A study has suggested that Parkinson's disease was a factor in the poor decisions Hitler made towards the end of the Second World War.
And Hitler's personality and love of violence may have been shaped by the condition, health experts have claimed.
A team from the University of Pittsburgh have published a study exploring how Parkinson's affected "Hitler's personality and influenced his decision-making", reports the Daily Mirror.
The effects of his illness may even have prompted military mistakes such as his assault on Russia in 1941, a massive miscalculation which played a huge role in Germany's World War II defeat.
"It is believed that Adolf Hitler suffered from... Parkinson's disease throughout his life," the researchers wrote.
"Germany's defeat in World War II was influenced by Hitler's questionable and risky decision-making and his inhumane and callous personality, both of which were likely affected by his Parkinson's condition.
"Likewise his paranoid disorder marked by intense anti-Semitic beliefs influenced his treatment of Jews and other non-Germanic peoples."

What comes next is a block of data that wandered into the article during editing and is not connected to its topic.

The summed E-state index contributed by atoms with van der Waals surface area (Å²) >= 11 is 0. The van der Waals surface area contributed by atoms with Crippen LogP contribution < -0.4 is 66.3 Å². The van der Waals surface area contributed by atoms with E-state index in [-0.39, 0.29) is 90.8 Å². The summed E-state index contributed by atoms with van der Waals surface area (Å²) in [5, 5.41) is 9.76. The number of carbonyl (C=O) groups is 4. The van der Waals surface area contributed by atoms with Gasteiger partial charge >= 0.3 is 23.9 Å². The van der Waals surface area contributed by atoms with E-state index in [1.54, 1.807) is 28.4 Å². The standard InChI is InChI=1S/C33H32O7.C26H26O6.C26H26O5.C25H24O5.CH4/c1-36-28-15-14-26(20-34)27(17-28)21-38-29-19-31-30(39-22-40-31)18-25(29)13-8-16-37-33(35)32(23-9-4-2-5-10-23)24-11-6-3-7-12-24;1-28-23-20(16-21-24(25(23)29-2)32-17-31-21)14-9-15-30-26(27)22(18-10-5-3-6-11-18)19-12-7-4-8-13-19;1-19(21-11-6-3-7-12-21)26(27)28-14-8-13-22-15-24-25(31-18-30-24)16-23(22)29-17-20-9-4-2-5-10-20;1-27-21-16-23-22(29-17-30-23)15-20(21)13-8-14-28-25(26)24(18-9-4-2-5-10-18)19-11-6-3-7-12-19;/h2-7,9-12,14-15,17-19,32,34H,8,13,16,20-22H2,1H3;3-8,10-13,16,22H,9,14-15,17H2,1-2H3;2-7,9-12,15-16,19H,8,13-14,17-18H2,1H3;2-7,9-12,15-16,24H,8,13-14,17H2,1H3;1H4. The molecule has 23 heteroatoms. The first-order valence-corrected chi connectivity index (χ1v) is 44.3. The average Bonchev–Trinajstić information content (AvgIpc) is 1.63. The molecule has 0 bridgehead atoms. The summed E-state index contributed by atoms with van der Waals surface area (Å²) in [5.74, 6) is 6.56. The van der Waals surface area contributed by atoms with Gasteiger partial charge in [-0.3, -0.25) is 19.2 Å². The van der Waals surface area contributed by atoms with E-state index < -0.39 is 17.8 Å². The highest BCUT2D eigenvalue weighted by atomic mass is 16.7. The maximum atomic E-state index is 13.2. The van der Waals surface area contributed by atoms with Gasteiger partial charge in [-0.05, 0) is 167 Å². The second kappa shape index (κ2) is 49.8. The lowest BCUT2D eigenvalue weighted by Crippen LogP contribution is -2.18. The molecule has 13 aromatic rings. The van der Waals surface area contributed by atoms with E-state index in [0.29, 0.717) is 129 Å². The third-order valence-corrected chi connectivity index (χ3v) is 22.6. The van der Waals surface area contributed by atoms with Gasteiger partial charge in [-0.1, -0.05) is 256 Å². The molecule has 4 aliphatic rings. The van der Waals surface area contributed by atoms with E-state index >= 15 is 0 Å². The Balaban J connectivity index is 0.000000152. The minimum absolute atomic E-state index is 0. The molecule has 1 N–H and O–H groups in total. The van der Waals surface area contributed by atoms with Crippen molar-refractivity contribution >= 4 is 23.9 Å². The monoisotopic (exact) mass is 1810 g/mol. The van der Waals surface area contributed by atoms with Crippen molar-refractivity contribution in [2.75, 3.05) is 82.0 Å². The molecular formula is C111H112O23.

Crystal meth addiction
HIstorians and doctors alike have tried to explain Hitler's thirst for violent conflict, with previous research backing the Parkinson's claim.
According to a US intelligence report released last year, he may also have been battling a crystal meth addiction during the war.
The Pittsburgh research said: "Hitler often accused, deceived, and betrayed others for personal gain and was especially known for his lack of remorse and sympathy, which can be further associated with his Parkinson's.
"The character traits which define Hitler as a notorious political leader and brutal dictator, one who carried out innumerous war crimes in the 20th century, may then be directly associated with his diagnosis."